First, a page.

When the court determines that the offender used a deadly weapon during the commission of the current conviction offense, the court shall consider the DWE/Used Matrix ․ An offender has used a deadly weapon if any of the following were employed by the offender in a way that threatened or injured another individual: (i) Any firearm, ․, or (ii) Any dangerous weapon (as defined in 18 Pa.C.S. § 913), or (iii) Any device, implement, or instrumentality capable of producing death or serious bodily injury.
204 Pa. Code § 303.10(a)(2).4
An automobile is clearly not a firearm, nor is it a dangerous weapon as defined in Section 913. See 18 Pa.C.S. § 913(f) (defining a “dangerous weapon” as a bomb, explosive or incendiary device, grenade, sandbag, blackjack, metal knuckles, switchblade, or any similar item designed to inflict serious bodily injury which “serves no common lawful purpose”). An automobile is, however, an “instrumentality capable of producing death or serious bodily injury.” 204 Pa. Code § 303.10(a)(2)(iii).
The Commonwealth argues that the DWUE, by its plain text, applies whenever the use of a vehicle causes serious injury or death regardless of the driver's specific intent. It proffers that the DWUE only requires general intent, which is derived from the mens rea of the underlying crime.5 The Commonwealth posits that the omission of any textual reference to the defendant's mens rea in subparagraph (iii) of the DWUE is noteworthy because in the counterpart aspect of the DWPE the defendant's specific intent is expressly made a prerequisite to an enhanced sentence. See supra note 4; see also In re Vencil, 638 Pa. 1, 16, 152 A.3d 235, 244 (2017) (indicating that, where language is included in one statutory section, its omission from a similar section is significant); Commonwealth v. Fields, 630 Pa. 625, 634, 107 A.3d 738, 743 (2014). Accordingly, the Commonwealth states that the malice inherent to aggravated assault, see Commonwealth v. Packer, ––– Pa. ––––, ––––, 168 A.3d 161, 168 (2017), satisfies the DWUE's general-intent prerequisite. The Commonwealth continues that under the Superior Court's interpretation, the DWUE would never apply to a general-intent crime. See Brief for Commonwealth at 34.6
Appellee disputes these points. He maintains that, although the DWUE does not include the word “intent,” that concept is implicit in the predicate that the defendant must have “employed” a device to threaten or injure. Appellee advances that the actor's use in this regard cannot logically be separated from his underlying intention. Along these lines, he stresses that “everyday items” such as automobiles are rarely used as weapons, and hence, “it is the manner in which the instrumentality is employed ․ that matters.” Brief for Appellee at 13. As for the different wording of subparagraph (iii) of the DWPE, Appellee indicates that intent-type language is needed in that context to screen out scenarios where a non-weapon item is merely possessed but it does not, and is not intended to, contribute to the offense or to the harm caused. Appellee additionally emphasizes that the focus of the DWUE is on the use of a weapon in carrying out a crime, whereas the scienter required for the underlying offense is not controlling as to that consideration. To the extent there is uncertainty, Appellee invokes the rule of lenity to support his position.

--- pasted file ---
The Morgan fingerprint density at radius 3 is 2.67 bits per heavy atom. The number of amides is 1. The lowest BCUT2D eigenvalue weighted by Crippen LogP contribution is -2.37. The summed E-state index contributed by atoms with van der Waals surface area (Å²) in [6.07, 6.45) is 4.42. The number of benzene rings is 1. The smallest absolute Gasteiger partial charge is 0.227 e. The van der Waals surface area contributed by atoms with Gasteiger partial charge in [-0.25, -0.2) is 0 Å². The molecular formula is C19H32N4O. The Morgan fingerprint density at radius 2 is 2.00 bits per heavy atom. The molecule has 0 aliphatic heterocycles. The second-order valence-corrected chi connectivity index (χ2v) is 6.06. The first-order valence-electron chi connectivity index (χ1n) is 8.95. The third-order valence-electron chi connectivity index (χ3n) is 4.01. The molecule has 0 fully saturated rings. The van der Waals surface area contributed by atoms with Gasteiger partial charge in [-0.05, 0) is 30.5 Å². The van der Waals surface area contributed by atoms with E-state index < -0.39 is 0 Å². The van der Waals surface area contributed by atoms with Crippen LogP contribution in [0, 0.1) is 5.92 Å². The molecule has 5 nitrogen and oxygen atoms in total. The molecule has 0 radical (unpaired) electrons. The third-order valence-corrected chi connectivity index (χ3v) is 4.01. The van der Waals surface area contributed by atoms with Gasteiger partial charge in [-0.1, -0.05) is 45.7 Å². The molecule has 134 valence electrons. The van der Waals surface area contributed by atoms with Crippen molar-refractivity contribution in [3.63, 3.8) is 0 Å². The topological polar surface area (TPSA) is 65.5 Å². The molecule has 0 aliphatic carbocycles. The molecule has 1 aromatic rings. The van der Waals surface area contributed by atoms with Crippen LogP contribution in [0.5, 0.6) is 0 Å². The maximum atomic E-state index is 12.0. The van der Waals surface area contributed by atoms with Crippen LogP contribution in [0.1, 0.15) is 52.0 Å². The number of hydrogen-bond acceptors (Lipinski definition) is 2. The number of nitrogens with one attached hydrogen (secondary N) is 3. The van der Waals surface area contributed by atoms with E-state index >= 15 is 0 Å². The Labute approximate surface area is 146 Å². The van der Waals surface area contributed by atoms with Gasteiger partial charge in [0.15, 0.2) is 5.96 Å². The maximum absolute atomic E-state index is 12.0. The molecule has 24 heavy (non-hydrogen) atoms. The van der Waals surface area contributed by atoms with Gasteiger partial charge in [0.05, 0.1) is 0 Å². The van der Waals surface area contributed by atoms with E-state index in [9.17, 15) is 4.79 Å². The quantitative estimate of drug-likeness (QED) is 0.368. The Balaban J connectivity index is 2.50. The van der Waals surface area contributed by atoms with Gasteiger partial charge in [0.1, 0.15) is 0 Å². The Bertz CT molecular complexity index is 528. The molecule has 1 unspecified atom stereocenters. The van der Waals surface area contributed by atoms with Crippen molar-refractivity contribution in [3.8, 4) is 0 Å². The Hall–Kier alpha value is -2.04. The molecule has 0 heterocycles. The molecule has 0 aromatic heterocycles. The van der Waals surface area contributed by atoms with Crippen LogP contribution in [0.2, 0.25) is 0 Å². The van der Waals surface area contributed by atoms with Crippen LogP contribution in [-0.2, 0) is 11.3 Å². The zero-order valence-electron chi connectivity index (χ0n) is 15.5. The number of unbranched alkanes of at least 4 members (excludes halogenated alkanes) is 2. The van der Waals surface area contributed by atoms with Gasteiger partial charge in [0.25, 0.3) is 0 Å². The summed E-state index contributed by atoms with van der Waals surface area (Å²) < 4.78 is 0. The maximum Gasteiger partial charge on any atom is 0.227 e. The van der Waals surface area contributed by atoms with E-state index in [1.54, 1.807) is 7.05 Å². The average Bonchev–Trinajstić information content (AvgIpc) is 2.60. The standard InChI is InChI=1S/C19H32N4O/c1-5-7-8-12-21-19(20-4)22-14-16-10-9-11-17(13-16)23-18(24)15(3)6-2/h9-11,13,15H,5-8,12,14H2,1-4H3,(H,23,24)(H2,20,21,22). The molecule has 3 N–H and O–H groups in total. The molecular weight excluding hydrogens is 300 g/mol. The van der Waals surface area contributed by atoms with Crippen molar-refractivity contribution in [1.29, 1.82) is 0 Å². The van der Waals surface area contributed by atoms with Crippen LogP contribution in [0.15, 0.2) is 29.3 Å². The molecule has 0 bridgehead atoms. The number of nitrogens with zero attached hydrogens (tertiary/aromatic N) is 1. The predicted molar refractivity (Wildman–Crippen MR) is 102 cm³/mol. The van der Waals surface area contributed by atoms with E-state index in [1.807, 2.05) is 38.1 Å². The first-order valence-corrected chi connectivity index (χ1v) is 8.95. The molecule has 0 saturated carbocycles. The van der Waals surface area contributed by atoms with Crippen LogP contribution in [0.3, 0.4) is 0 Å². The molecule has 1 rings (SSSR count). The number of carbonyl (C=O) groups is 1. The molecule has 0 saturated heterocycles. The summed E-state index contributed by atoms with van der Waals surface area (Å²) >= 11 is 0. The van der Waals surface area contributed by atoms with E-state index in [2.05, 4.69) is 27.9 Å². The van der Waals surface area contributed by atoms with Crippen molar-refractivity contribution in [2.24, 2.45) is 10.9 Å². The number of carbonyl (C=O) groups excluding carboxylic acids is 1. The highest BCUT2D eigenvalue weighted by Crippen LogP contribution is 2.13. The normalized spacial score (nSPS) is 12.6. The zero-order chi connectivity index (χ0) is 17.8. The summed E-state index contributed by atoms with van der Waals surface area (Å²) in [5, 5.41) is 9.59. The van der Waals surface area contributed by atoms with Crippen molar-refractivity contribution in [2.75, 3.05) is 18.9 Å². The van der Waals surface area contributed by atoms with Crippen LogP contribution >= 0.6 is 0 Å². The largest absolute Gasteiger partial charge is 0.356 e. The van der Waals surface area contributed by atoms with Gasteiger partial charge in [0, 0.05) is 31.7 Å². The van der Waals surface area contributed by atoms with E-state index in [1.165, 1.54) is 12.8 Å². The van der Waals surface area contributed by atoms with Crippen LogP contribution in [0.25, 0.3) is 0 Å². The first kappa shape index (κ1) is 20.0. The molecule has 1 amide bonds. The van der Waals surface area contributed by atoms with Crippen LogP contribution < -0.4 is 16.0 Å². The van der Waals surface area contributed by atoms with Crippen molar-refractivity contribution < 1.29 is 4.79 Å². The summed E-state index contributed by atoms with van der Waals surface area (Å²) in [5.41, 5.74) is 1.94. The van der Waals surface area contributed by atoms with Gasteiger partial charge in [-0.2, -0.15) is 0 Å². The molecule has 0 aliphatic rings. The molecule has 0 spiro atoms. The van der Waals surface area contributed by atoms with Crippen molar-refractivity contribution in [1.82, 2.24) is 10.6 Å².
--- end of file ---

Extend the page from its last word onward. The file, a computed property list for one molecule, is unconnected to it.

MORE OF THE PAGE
“The object of any judicial exercise in statutory interpretation is to ascertain and effectuate legislative intent.” Commonwealth v. Cullen–Doyle, ––– Pa. ––––, ––––, 164 A.3d 1239, 1242 (2017) (citing 1 Pa.C.S. § 1921(a) ). Due to the Guidelines' legislative character, we interpret their substantive provisions as we would those of a statutory enactment. See Hackenberger, 575 Pa. at 201 n.9, 836 A.2d at 4 n.9. As such, our goal is to ascertain and effectuate legislative intent. See id. at 201, 836 A.2d at 4 (citing 1 Pa.C.S. § 1921(a) ).7 Statutory words and phrases are “construed according to the rules of grammar and according to their common and approved usage[.]” 1 Pa.C.S. § 1903(a). Further, we do not read words in isolation, but with reference to the context in which they appear. See Rendell v. Pa. State Ethics Comm'n, 603 Pa. 292, 303–04, 983 A.2d 708, 715 (2009) (quoting O'Rourke v. Commonwealth, 566 Pa. 161, 173, 778 A.2d 1194, 1201 (2001) ).